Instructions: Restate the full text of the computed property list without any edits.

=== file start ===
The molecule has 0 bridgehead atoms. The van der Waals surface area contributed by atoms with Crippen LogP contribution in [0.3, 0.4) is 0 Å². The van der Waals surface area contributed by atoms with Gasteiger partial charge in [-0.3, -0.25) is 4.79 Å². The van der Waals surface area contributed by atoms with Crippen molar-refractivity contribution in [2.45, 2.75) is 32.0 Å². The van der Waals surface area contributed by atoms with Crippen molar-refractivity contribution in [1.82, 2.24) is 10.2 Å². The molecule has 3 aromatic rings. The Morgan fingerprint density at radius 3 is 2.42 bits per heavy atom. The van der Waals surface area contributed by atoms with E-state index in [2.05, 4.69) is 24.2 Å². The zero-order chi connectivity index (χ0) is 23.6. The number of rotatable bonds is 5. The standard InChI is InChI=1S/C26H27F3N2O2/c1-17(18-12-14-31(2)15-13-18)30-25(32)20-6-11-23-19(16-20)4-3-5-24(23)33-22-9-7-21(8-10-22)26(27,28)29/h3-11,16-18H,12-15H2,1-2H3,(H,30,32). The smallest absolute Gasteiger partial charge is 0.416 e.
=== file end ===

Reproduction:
The molecule has 0 bridgehead atoms. The van der Waals surface area contributed by atoms with Crippen LogP contribution in [0.3, 0.4) is 0 Å². The van der Waals surface area contributed by atoms with Gasteiger partial charge in [-0.3, -0.25) is 4.79 Å². The van der Waals surface area contributed by atoms with Crippen molar-refractivity contribution in [2.45, 2.75) is 32.0 Å². The van der Waals surface area contributed by atoms with Crippen molar-refractivity contribution in [1.82, 2.24) is 10.2 Å². The molecule has 3 aromatic rings. The Morgan fingerprint density at radius 3 is 2.42 bits per heavy atom. The van der Waals surface area contributed by atoms with E-state index in [2.05, 4.69) is 24.2 Å². The zero-order chi connectivity index (χ0) is 23.6. The number of rotatable bonds is 5. The standard InChI is InChI=1S/C26H27F3N2O2/c1-17(18-12-14-31(2)15-13-18)30-25(32)20-6-11-23-19(16-20)4-3-5-24(23)33-22-9-7-21(8-10-22)26(27,28)29/h3-11,16-18H,12-15H2,1-2H3,(H,30,32). The smallest absolute Gasteiger partial charge is 0.416 e.